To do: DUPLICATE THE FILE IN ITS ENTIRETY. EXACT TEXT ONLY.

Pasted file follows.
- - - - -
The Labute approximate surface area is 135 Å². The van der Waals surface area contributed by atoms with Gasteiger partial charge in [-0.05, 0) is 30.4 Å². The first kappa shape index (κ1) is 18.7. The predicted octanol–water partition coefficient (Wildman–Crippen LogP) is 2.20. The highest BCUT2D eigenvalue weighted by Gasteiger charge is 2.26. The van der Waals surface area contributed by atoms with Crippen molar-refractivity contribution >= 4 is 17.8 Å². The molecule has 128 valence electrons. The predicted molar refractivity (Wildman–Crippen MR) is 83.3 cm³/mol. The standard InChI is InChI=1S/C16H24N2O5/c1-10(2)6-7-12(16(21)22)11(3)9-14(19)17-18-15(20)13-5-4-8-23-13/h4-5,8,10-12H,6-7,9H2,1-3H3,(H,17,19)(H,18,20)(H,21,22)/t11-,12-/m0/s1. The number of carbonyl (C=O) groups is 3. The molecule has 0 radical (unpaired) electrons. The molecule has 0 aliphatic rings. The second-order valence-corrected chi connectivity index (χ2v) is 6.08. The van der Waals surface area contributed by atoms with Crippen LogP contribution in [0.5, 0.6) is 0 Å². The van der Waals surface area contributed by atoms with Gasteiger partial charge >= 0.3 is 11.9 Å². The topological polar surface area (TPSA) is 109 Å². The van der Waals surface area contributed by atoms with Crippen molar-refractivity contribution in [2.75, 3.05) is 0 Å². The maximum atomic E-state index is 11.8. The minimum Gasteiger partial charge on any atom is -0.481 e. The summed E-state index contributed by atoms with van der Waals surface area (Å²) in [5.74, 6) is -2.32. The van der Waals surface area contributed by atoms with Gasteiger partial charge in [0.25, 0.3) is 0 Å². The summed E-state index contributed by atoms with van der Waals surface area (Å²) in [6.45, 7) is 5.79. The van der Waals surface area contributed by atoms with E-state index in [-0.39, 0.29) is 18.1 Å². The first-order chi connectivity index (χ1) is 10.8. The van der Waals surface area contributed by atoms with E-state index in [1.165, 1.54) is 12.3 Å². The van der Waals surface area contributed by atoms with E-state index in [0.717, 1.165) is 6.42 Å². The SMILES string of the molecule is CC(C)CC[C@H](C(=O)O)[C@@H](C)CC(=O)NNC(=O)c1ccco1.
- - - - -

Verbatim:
The Labute approximate surface area is 135 Å². The van der Waals surface area contributed by atoms with Gasteiger partial charge in [-0.05, 0) is 30.4 Å². The first kappa shape index (κ1) is 18.7. The predicted octanol–water partition coefficient (Wildman–Crippen LogP) is 2.20. The highest BCUT2D eigenvalue weighted by Gasteiger charge is 2.26. The van der Waals surface area contributed by atoms with Crippen molar-refractivity contribution >= 4 is 17.8 Å². The molecule has 128 valence electrons. The predicted molar refractivity (Wildman–Crippen MR) is 83.3 cm³/mol. The standard InChI is InChI=1S/C16H24N2O5/c1-10(2)6-7-12(16(21)22)11(3)9-14(19)17-18-15(20)13-5-4-8-23-13/h4-5,8,10-12H,6-7,9H2,1-3H3,(H,17,19)(H,18,20)(H,21,22)/t11-,12-/m0/s1. The number of carbonyl (C=O) groups is 3. The molecule has 0 radical (unpaired) electrons. The molecule has 0 aliphatic rings. The second-order valence-corrected chi connectivity index (χ2v) is 6.08. The van der Waals surface area contributed by atoms with Crippen LogP contribution in [0.5, 0.6) is 0 Å². The van der Waals surface area contributed by atoms with Gasteiger partial charge >= 0.3 is 11.9 Å². The topological polar surface area (TPSA) is 109 Å². The van der Waals surface area contributed by atoms with Crippen molar-refractivity contribution in [2.75, 3.05) is 0 Å². The maximum atomic E-state index is 11.8. The minimum Gasteiger partial charge on any atom is -0.481 e. The summed E-state index contributed by atoms with van der Waals surface area (Å²) in [5.74, 6) is -2.32. The van der Waals surface area contributed by atoms with Gasteiger partial charge in [0.25, 0.3) is 0 Å². The summed E-state index contributed by atoms with van der Waals surface area (Å²) in [6.45, 7) is 5.79. The van der Waals surface area contributed by atoms with E-state index in [-0.39, 0.29) is 18.1 Å². The first-order chi connectivity index (χ1) is 10.8. The van der Waals surface area contributed by atoms with E-state index in [1.165, 1.54) is 12.3 Å². The van der Waals surface area contributed by atoms with E-state index in [0.717, 1.165) is 6.42 Å². The SMILES string of the molecule is CC(C)CC[C@H](C(=O)O)[C@@H](C)CC(=O)NNC(=O)c1ccco1.